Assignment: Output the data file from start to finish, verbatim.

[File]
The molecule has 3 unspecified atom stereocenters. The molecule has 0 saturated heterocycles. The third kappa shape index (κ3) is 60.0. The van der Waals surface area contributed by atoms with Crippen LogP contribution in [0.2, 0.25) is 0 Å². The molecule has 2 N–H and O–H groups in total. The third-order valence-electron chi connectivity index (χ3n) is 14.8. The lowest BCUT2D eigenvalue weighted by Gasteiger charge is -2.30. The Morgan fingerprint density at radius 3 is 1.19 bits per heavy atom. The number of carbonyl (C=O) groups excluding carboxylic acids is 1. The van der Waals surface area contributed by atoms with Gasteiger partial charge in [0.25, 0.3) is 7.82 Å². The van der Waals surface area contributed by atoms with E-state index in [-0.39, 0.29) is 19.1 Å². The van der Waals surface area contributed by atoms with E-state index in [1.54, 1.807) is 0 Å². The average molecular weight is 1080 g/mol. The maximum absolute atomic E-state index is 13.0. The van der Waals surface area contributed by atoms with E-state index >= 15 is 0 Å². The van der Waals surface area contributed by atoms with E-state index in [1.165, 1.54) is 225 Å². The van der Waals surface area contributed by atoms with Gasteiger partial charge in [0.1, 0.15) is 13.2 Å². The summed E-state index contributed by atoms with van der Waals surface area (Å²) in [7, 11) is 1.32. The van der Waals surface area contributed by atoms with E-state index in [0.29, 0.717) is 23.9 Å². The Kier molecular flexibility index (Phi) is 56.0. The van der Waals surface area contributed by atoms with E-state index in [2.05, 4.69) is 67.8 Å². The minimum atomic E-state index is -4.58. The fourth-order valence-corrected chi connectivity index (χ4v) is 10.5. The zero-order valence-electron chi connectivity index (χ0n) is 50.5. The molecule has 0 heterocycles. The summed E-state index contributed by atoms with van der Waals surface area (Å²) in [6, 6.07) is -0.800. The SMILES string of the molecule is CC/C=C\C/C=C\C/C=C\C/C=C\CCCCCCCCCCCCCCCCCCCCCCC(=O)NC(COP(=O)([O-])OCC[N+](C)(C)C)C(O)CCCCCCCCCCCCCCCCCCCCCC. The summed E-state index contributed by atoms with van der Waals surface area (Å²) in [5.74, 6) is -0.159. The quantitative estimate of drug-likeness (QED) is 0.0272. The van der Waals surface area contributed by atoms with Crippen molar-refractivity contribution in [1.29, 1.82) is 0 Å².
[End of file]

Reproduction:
The molecule has 3 unspecified atom stereocenters. The molecule has 0 saturated heterocycles. The third kappa shape index (κ3) is 60.0. The van der Waals surface area contributed by atoms with Crippen LogP contribution in [0.2, 0.25) is 0 Å². The molecule has 2 N–H and O–H groups in total. The third-order valence-electron chi connectivity index (χ3n) is 14.8. The lowest BCUT2D eigenvalue weighted by Gasteiger charge is -2.30. The Morgan fingerprint density at radius 3 is 1.19 bits per heavy atom. The number of carbonyl (C=O) groups excluding carboxylic acids is 1. The van der Waals surface area contributed by atoms with Gasteiger partial charge in [0.25, 0.3) is 7.82 Å². The van der Waals surface area contributed by atoms with E-state index in [-0.39, 0.29) is 19.1 Å². The van der Waals surface area contributed by atoms with E-state index in [1.54, 1.807) is 0 Å². The average molecular weight is 1080 g/mol. The maximum absolute atomic E-state index is 13.0. The van der Waals surface area contributed by atoms with E-state index >= 15 is 0 Å². The van der Waals surface area contributed by atoms with E-state index in [1.165, 1.54) is 225 Å². The van der Waals surface area contributed by atoms with Gasteiger partial charge in [0.1, 0.15) is 13.2 Å². The summed E-state index contributed by atoms with van der Waals surface area (Å²) in [7, 11) is 1.32. The van der Waals surface area contributed by atoms with E-state index in [0.29, 0.717) is 23.9 Å². The Kier molecular flexibility index (Phi) is 56.0. The van der Waals surface area contributed by atoms with E-state index in [2.05, 4.69) is 67.8 Å². The minimum atomic E-state index is -4.58. The fourth-order valence-corrected chi connectivity index (χ4v) is 10.5. The zero-order valence-electron chi connectivity index (χ0n) is 50.5. The molecule has 0 heterocycles. The summed E-state index contributed by atoms with van der Waals surface area (Å²) in [6, 6.07) is -0.800. The SMILES string of the molecule is CC/C=C\C/C=C\C/C=C\C/C=C\CCCCCCCCCCCCCCCCCCCCCCC(=O)NC(COP(=O)([O-])OCC[N+](C)(C)C)C(O)CCCCCCCCCCCCCCCCCCCCCC. The summed E-state index contributed by atoms with van der Waals surface area (Å²) in [5.74, 6) is -0.159. The quantitative estimate of drug-likeness (QED) is 0.0272. The van der Waals surface area contributed by atoms with Crippen molar-refractivity contribution in [1.29, 1.82) is 0 Å².